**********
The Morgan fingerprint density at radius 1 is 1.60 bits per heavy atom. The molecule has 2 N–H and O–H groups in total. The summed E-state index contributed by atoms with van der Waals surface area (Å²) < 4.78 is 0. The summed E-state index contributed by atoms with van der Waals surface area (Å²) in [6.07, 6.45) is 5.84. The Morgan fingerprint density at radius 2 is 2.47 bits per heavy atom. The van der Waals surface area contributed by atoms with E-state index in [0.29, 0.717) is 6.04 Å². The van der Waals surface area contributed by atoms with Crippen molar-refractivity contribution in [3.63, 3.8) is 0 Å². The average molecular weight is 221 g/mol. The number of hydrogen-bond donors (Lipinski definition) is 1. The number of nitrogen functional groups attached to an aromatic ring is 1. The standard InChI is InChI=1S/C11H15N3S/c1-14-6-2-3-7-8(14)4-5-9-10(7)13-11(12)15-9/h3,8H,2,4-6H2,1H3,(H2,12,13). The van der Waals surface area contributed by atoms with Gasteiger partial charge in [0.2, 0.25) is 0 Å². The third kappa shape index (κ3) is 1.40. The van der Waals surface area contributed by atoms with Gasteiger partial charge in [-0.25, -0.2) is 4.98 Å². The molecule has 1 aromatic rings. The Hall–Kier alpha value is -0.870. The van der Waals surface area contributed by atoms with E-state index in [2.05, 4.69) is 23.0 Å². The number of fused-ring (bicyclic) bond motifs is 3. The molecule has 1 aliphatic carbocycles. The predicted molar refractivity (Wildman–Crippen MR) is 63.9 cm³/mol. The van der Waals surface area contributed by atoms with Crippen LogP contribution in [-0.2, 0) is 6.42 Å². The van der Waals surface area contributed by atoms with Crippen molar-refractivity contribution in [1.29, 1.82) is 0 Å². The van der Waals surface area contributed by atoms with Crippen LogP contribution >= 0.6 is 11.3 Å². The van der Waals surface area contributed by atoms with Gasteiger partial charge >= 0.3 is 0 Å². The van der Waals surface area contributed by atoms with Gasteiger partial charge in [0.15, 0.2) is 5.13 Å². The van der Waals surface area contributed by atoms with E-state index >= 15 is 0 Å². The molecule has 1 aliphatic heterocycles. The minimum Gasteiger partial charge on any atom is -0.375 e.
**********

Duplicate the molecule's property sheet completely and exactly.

The Morgan fingerprint density at radius 1 is 1.60 bits per heavy atom. The molecule has 2 N–H and O–H groups in total. The summed E-state index contributed by atoms with van der Waals surface area (Å²) < 4.78 is 0. The summed E-state index contributed by atoms with van der Waals surface area (Å²) in [6.07, 6.45) is 5.84. The Morgan fingerprint density at radius 2 is 2.47 bits per heavy atom. The van der Waals surface area contributed by atoms with E-state index in [0.29, 0.717) is 6.04 Å². The van der Waals surface area contributed by atoms with Crippen molar-refractivity contribution in [3.63, 3.8) is 0 Å². The average molecular weight is 221 g/mol. The number of hydrogen-bond donors (Lipinski definition) is 1. The number of nitrogen functional groups attached to an aromatic ring is 1. The standard InChI is InChI=1S/C11H15N3S/c1-14-6-2-3-7-8(14)4-5-9-10(7)13-11(12)15-9/h3,8H,2,4-6H2,1H3,(H2,12,13). The van der Waals surface area contributed by atoms with Gasteiger partial charge in [0.2, 0.25) is 0 Å². The third kappa shape index (κ3) is 1.40. The van der Waals surface area contributed by atoms with Gasteiger partial charge in [-0.25, -0.2) is 4.98 Å². The molecule has 1 aromatic rings. The Hall–Kier alpha value is -0.870. The van der Waals surface area contributed by atoms with E-state index in [2.05, 4.69) is 23.0 Å². The number of fused-ring (bicyclic) bond motifs is 3. The molecule has 1 aliphatic carbocycles. The predicted molar refractivity (Wildman–Crippen MR) is 63.9 cm³/mol. The van der Waals surface area contributed by atoms with Crippen LogP contribution in [-0.2, 0) is 6.42 Å². The van der Waals surface area contributed by atoms with Crippen molar-refractivity contribution in [1.29, 1.82) is 0 Å². The van der Waals surface area contributed by atoms with Crippen LogP contribution >= 0.6 is 11.3 Å². The van der Waals surface area contributed by atoms with Gasteiger partial charge >= 0.3 is 0 Å². The van der Waals surface area contributed by atoms with Gasteiger partial charge in [0.15, 0.2) is 5.13 Å². The van der Waals surface area contributed by atoms with E-state index >= 15 is 0 Å². The molecule has 1 aliphatic heterocycles. The minimum Gasteiger partial charge on any atom is -0.375 e.